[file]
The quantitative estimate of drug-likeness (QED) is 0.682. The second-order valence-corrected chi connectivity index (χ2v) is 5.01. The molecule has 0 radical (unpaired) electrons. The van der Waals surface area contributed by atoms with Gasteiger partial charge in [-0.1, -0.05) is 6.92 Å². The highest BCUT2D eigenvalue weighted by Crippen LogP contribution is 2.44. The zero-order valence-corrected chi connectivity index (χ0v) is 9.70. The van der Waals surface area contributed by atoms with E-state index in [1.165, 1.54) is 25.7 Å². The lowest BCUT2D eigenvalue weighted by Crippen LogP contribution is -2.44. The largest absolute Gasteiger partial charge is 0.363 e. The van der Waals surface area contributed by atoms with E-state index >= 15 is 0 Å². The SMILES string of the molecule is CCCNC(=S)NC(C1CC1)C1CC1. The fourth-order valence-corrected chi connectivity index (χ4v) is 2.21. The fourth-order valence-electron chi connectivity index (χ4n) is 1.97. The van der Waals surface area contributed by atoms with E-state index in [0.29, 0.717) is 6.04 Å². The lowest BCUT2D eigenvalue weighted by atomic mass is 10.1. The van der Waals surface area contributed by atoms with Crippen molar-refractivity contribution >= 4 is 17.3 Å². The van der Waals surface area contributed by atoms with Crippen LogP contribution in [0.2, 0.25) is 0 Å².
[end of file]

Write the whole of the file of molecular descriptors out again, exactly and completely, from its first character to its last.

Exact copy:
The quantitative estimate of drug-likeness (QED) is 0.682. The second-order valence-corrected chi connectivity index (χ2v) is 5.01. The molecule has 0 radical (unpaired) electrons. The van der Waals surface area contributed by atoms with Gasteiger partial charge in [-0.1, -0.05) is 6.92 Å². The highest BCUT2D eigenvalue weighted by Crippen LogP contribution is 2.44. The zero-order valence-corrected chi connectivity index (χ0v) is 9.70. The van der Waals surface area contributed by atoms with E-state index in [1.165, 1.54) is 25.7 Å². The lowest BCUT2D eigenvalue weighted by Crippen LogP contribution is -2.44. The largest absolute Gasteiger partial charge is 0.363 e. The van der Waals surface area contributed by atoms with E-state index >= 15 is 0 Å². The SMILES string of the molecule is CCCNC(=S)NC(C1CC1)C1CC1. The fourth-order valence-corrected chi connectivity index (χ4v) is 2.21. The fourth-order valence-electron chi connectivity index (χ4n) is 1.97. The van der Waals surface area contributed by atoms with E-state index in [0.29, 0.717) is 6.04 Å². The lowest BCUT2D eigenvalue weighted by atomic mass is 10.1. The van der Waals surface area contributed by atoms with Crippen molar-refractivity contribution >= 4 is 17.3 Å². The van der Waals surface area contributed by atoms with Crippen LogP contribution in [0.2, 0.25) is 0 Å².